white hills coverWhen I first got my advance copy of White Hills’ forthcoming full-length, Walks for Motorists, I was reading through Philip K. Dick’s The Three Stigmata of Palmer Eldritch.  Now I’m not a huge sci-fi buff or anything, but needless to say Dick is great, and I think that what I like about him so much might have to do less with the things that fill up his worlds, and more with the situations and attitudes of the people therein.  That is to say, what is most characteristic and compelling about the future as he presents it is not tangible things like flashy new technology or lush planetary landscapes.  Instead what stands out, what most vividly colors his future worlds, are the mindsets of his characters, both individual and en masse, and the way that the mental state and the reliability of reality have been conditioned and warped by various dystopian circumstances which are strangely, hauntingly recognizable to the contemporary reader.

So I’ve got Dick on the brain (ha!), and when I start listening to the White Hills album it just feels seamless.  This album sounds (to me) like a Dick novel, and I may or may not get into more specifics as to why I make the comparison, but to put it concisely, White Hills is a band whose signature, absolutely unmistakable sound does not necessarily stem from the smaller, more tangible details of their music.  All the notes are right, the sounds sound good, the words say things, but White Hills is a whole greater than the sum of these parts.  If I had to boil it down, I’d say that the resulting reduction would be a posture that defines White Hills.  And it’s a posture which, like those suggested in Dick novels, deals very heavily with ideas of time travel, states of consciousness, and the delicate nature of reality.

Of course, this all sounds a bit conceptual, which is well and fine, but they are concepts that would be far too easily squandered, abused, and/or caricatured if not executed with a level of craft equal to that proposed by vision.  I believe that a very unfortunate symptom of contemporary understandings of creativity is the tendency to equate “having ideas” to “being creative”, when in fact ideas are merely seeds, potent but powerless before sprouting.  To be creative you must actually create, and this means putting your hands on something.  Walks for Motorists is a great example.  White Hills the band may be largely founded on concept, attitude, imagery, and other things that are less than palpable, but Walks for Motorists the album is most impressive, in my opinion, not for its vision but for its execution.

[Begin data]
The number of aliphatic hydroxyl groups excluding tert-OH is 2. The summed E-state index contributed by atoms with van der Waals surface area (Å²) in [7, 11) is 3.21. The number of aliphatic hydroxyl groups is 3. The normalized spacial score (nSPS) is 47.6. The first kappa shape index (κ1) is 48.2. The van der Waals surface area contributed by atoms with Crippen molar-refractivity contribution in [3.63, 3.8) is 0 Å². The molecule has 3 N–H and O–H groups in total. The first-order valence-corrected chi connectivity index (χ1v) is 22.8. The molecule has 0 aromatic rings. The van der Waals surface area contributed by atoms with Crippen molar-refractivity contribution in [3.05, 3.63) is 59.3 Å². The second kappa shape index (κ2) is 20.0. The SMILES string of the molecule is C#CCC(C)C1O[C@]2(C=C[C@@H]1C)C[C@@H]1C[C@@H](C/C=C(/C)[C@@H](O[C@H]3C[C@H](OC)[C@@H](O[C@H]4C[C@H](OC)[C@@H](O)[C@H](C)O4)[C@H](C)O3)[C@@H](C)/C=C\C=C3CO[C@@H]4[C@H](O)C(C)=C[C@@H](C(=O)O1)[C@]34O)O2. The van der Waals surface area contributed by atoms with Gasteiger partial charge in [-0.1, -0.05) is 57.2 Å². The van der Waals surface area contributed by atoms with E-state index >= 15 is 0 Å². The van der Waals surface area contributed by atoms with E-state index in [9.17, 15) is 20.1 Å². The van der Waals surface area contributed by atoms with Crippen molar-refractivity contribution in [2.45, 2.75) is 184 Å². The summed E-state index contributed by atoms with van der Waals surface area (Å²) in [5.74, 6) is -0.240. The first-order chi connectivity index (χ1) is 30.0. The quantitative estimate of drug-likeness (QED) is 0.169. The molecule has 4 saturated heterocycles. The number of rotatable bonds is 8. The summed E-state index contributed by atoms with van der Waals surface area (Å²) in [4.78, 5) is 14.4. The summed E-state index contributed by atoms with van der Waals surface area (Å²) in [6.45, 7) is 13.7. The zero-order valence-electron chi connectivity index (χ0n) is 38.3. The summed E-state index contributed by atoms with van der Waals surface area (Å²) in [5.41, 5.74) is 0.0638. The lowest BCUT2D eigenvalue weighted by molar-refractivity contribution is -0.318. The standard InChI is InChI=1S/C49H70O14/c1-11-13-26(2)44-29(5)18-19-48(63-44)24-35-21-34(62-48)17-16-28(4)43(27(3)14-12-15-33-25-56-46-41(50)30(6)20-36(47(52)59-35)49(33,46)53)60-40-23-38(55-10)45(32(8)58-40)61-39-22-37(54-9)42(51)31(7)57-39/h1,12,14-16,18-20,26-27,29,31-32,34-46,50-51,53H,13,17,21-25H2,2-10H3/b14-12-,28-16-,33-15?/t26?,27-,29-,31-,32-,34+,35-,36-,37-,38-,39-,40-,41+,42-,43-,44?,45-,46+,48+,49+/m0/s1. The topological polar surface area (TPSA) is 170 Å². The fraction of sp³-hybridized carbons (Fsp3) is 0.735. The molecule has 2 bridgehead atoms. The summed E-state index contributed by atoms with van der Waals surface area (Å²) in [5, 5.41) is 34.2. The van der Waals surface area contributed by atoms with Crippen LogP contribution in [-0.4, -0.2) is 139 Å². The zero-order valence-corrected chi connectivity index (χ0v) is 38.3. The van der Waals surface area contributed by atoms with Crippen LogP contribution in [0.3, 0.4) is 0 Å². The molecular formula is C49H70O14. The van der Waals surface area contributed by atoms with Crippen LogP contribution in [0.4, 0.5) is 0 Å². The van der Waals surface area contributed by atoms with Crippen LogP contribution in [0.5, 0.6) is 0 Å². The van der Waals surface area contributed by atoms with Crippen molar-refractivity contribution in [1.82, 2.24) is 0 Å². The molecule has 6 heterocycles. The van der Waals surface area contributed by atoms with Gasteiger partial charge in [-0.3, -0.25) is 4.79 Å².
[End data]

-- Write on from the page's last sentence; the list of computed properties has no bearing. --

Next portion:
So what I’m saying is that this record shows an astounding level of meticulousness; each note, each sound, presents itself as a brushstroke, carefully applied with precision and grace.  And often in the most surprising ways!  It’s easy to listen to an album like The Downward Spiral and say, “Wow, this album really took some craft to make.  Every time I listen I notice 6 more layers of sound.  I wonder if I’ll ever really be able to wrap my head around the whole mountainous collage that Trent pored over for months of strung-out tedium in that house of ill repute.”  And I love that album, don’t get me wrong, but I want to use it as a foil to Walks for Motorists because the latter is able to achieve an opposite but equal level of sublimity without ever using density as a crutch.  There is a surprising amount of sparsity, of economy, on this album, but every bit of space, every decision to not overdo it with the instrumentation, is just as impressive and fruitful an artistic decision.  Without overwhelming the listeners with sonic trivia, White Hills is still able to create a completely immersive aural experience, and in this context their mastery over sound construction is made all the more impressive by its tendency towards subtlety and grace.

I realize that I’ve once again reached the generous end of what should constitute a reasonable length for an album review without getting into a single specific.  Well fuck it, that’s how I write.  Listen to it for yourself because it’s a wonderful album from one of Brooklyn’s most talented, consummate, and truly creative bands.  Walks for Motorists contains a completely progressive and completely unique, forward-thinking kind of psychedelia, and as its creators White Hills show themselves to be prophets of time and consciousness without equals.

Listen to kickoff track “No Will” below, and click here for presale information.

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